Apple Inc. is starting an iPhone trade-in program this month aimed at getting users to upgrade to the iPhone 5 and turn in older models, people with knowledge of the plans said.
Apple has teamed up with Brightstar Corp., a mobile-phone distributor, to run the exchange program, said the people, who asked not to be identified because Apple hasn't publicly announced the plan.
Brightstar also handles trade-ins for AT&T Inc. and T- Mobile US Inc., as well as other carriers and device makers, amid brisk demand for refurbished iPhone 4s and 4Ss in emerging markets. By offering money for older smartphones, Apple Chief Executive Officer Tim Cook is seeking to entice consumers to upgrade to the latest models, part of the company's efforts to reignite sales growth and combat declining shares.
"This will help them sell more phones, because it will lower the consumer's out-of-pocket expense," said Roger Entner, an analyst at Recon Analytics LLC in Dedham, Massachusetts.
Amy Bessette, a spokeswoman for Cupertino, California-based Apple, and Patrick Foarde, a Brightstar spokesman who works for Ketchum Inc., declined to comment.
AT&T is currently paying as much as $200 for working iPhone 4s and 4Ss, which could let some customers buy an entry-level iPhone 5 for no money down. Ganot estimates that 20 percent of U.S. consumers buying a smartphone this year will do so using a trade-in, up from 11 percent in 2011.
Until now, Apple paid little attention to the refurbished iPhone market. That's changing as Apple's growth has slowed in recent quarters. Samsung Electronics Co. became the best-selling smartphone brand in the U.S. in May, T. Michael Walkley, an analyst at Canaccord Genuity Inc., wrote in a report this week.
Apple sold 37.4 million units of the iPhone in the latest quarter, compared with 35.1 million a year earlier. Apple shares have declined 38 percent from a record in September, weighed down by investor concerns that the company's era of rapid growth, fueled by the 2007 debut of the iPhone, may be over.
While Cook has said some "game changer" consumer electronics products are in development, Apple is still trading at an 18 percent discount to Suwon, South Korea-based Samsung on a price-to-earnings basis, according to data compiled by Bloomberg. Apple shares declined less than 1 percent to $434.88 at 10:10 a.m. in New York. Through yesterday, they were down 18 percent this year.
Samsung has become a market leader by offering smartphones based on Google Inc.'s Android mobile operating system, which captured 75 percent of the market in the first quarter, compared with 17 percent for phones running Apple's iOS software, according to IDC.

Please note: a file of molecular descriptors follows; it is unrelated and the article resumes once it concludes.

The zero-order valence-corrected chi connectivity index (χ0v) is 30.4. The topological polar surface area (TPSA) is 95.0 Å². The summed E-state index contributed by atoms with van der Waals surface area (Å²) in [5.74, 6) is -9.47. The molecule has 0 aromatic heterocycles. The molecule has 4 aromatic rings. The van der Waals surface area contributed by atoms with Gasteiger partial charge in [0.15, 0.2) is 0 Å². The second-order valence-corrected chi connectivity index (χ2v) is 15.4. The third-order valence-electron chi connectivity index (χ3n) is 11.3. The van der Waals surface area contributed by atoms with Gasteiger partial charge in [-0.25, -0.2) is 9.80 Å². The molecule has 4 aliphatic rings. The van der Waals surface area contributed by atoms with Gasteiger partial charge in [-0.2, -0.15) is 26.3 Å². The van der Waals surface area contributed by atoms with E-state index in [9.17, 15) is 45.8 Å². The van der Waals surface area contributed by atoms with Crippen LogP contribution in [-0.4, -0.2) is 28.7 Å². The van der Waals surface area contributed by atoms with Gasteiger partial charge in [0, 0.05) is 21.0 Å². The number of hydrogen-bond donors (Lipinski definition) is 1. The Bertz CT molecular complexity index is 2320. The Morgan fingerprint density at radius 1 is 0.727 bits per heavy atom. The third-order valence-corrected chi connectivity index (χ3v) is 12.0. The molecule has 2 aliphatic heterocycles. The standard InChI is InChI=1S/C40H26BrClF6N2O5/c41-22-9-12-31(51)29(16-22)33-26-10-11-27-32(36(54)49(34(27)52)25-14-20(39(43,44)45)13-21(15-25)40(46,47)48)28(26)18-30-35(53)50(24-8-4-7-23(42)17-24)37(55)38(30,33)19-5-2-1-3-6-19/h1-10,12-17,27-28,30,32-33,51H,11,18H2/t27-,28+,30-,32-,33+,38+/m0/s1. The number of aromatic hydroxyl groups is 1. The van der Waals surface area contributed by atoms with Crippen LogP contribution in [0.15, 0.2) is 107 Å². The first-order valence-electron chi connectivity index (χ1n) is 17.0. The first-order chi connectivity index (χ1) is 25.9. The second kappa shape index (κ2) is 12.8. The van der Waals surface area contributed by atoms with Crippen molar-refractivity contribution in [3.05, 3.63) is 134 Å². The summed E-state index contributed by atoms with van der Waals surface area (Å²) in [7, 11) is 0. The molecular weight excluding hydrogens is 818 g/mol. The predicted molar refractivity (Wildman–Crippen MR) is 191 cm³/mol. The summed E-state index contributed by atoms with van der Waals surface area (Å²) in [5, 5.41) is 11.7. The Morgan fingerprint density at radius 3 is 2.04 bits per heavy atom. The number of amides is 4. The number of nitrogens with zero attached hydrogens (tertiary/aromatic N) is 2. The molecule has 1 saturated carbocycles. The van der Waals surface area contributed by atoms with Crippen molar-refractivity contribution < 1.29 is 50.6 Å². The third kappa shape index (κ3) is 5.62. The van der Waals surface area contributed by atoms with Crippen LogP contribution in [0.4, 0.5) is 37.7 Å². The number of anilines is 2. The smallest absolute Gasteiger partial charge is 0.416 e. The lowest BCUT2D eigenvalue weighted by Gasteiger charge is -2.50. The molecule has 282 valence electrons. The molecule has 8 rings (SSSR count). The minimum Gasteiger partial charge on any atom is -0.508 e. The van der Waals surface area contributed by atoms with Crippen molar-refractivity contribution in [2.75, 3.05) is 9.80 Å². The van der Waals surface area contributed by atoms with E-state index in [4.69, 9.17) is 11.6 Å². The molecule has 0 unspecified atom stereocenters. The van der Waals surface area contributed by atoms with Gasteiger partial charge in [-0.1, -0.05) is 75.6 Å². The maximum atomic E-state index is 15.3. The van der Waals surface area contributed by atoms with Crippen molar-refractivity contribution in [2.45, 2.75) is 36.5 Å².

Trade-in programs are used to support sales of new hardware in mature markets such as the U.S., where many prospective customers already own a smartphone. Used iPhones collected in the U.S. will only be resold in emerging markets, where Apple's share is lower and demand for cheap devices is greater, said one of the people. That way, the resale of Apple's older models won't cannibalize iPhone 5 sales in the U.S., the person said.
Selling used iPhones in emerging markets may also keep first-time smartphone buyers around the world from committing to Android, buying time for Apple to introduce new models.
"The overall size of this market is increasing rapidly," said Israel Ganot, chief executive officer of Gazelle Inc., an online mobile device trade-in company.
Apple runs a Web-based recycling service, in a partnership with Roseville, California-based PowerOn Services Inc., offering to pay people for their used iPhones, iPads or Macs. The new trade-in program with BrightStar will only be available at Apple's retail outlets, letting consumers receive payments instantly and avoid the hassle of shipping their older gadgets, the people said.
Apple also worked with Brightstar to help AT&T and T-Mobile with their recent trade-in promotions, said the people. Brightstar set up its trade-in division a year ago and is on track to buy and resell more than 15 million devices this year, according to Bela Lainck, president of the buyback and trade-in business at Miami-based Brightstar.
The company collects 80 percent of its used devices in the U.S., and resells most of them through distribution centers in 50 countries, Lainck said in an interview in late May. Brightstar also owns an auction house in Hong Kong, and a division that provides refurbished phones to insurers seeking inventory for clients who have lost or broken a smartphone.
"The iPhone is an iconic device that people around the world want to own," said David Edmondson, CEO of eRecyclingCorp, another trade-in processor. "If they can't afford a new Mercedes, they'll get a used one."
Getting more people to buy iPhones -- whether new or used -- -- is also becoming more important as Apple starts to introduce services that are delivered via mobile devices, according to Walter Piecyk, an analyst at BTIG LLC.
Cook, who has also hinted that new services were being developed in addition to new hardware, is planning to introduce a new music-streaming service at Apple's annual developers' conference in San Francisco on June 10, people familiar with the matter said this week.
"The key is to get iPhones into as many people's hands as possible," Piecyk, who is based in New York, said in an interview. "Selling used phones is one way to do that."